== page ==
The East German measures were part of a creeping campaign which was almost certainly inspired by Moscow. When they were introduced, the real ruler of the East German Republic, Walter Ulbricht, was “on holiday” in the Soviet Union. And the Moscow press and radio supported the measures at once.

What is this campaign’s essential purpose? Khrushchev himself gave the answer, in advance, by defining the Soviet Union’s immediate aims in Germany as being the creation of a neutralized “free city” of West Berlin and the achievement of world-wide recognition of the equality of the two German states. Further objectives may be the complete detachment of West Berlin from Western Europe, its closer association with the East German Republic, and the latter’s emergence as the leading German state, preserving its role as an integral part of the satellite bloc until such time as the whole of Germany can be drawn into the Soviet orbit.

Double-edged barrier

The East German measures against West Berlin were carried out with afficiency and politeness. The ragamuffins of the People’s Police of, say, five years ago no longer exist. Today the smart, alert People’s Police are disturbingly confident, and the hallmark of this confidence is their politeness. Furthermore, the East German measures made a sharp distinction between West Germans and West Berliners. The latter’s freedom of movement was not questioned, and Herr Ulbricht even referred to “our good Berliners.” The East German regime intends to woo the Berliners in a less brutal manner than it has in the past.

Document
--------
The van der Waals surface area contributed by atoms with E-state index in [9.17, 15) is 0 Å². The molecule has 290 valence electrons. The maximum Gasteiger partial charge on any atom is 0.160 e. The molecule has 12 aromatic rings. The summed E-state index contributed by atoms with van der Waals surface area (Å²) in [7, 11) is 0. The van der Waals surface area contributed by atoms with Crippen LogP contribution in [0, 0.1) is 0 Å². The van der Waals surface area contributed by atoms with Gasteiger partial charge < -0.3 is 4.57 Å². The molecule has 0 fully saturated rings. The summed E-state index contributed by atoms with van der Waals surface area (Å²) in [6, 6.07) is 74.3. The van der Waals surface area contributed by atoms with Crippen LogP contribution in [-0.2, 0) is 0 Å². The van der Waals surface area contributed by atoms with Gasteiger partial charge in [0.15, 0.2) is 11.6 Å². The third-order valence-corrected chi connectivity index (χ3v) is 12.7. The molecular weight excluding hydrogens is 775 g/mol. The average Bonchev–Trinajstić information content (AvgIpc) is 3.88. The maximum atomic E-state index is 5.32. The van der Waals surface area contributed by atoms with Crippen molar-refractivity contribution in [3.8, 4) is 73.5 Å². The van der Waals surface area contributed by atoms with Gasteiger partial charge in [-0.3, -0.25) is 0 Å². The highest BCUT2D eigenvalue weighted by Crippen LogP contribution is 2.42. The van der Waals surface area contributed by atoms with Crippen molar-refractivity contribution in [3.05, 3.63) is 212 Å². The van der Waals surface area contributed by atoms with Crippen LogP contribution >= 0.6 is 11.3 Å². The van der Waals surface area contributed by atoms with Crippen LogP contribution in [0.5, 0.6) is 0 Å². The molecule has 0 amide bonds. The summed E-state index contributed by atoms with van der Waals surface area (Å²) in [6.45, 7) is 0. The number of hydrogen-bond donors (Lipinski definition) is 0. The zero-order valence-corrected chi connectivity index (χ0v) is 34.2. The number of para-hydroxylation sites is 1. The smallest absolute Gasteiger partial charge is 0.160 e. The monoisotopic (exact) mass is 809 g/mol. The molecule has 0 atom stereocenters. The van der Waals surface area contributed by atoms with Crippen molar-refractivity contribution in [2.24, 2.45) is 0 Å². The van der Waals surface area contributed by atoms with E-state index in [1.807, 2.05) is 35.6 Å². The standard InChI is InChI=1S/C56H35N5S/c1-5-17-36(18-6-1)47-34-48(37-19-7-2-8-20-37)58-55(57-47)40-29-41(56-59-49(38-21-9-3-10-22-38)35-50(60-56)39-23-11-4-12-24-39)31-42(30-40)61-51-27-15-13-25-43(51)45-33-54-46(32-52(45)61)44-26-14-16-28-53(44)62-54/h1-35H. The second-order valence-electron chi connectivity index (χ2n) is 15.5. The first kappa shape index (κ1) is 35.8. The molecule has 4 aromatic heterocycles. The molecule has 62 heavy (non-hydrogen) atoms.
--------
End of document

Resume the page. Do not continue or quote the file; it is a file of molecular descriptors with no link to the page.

The measures were ordered by the East German Ministry of the Interior, which, under valid four-power agreements, has no authority in Berlin. Berlin’s four-power status was ignored, and the protests of the American, French, and British governments and commandants in Berlin received scant attention; the three governments do not recognize the East German regime and can only expect to be ignored by it in return.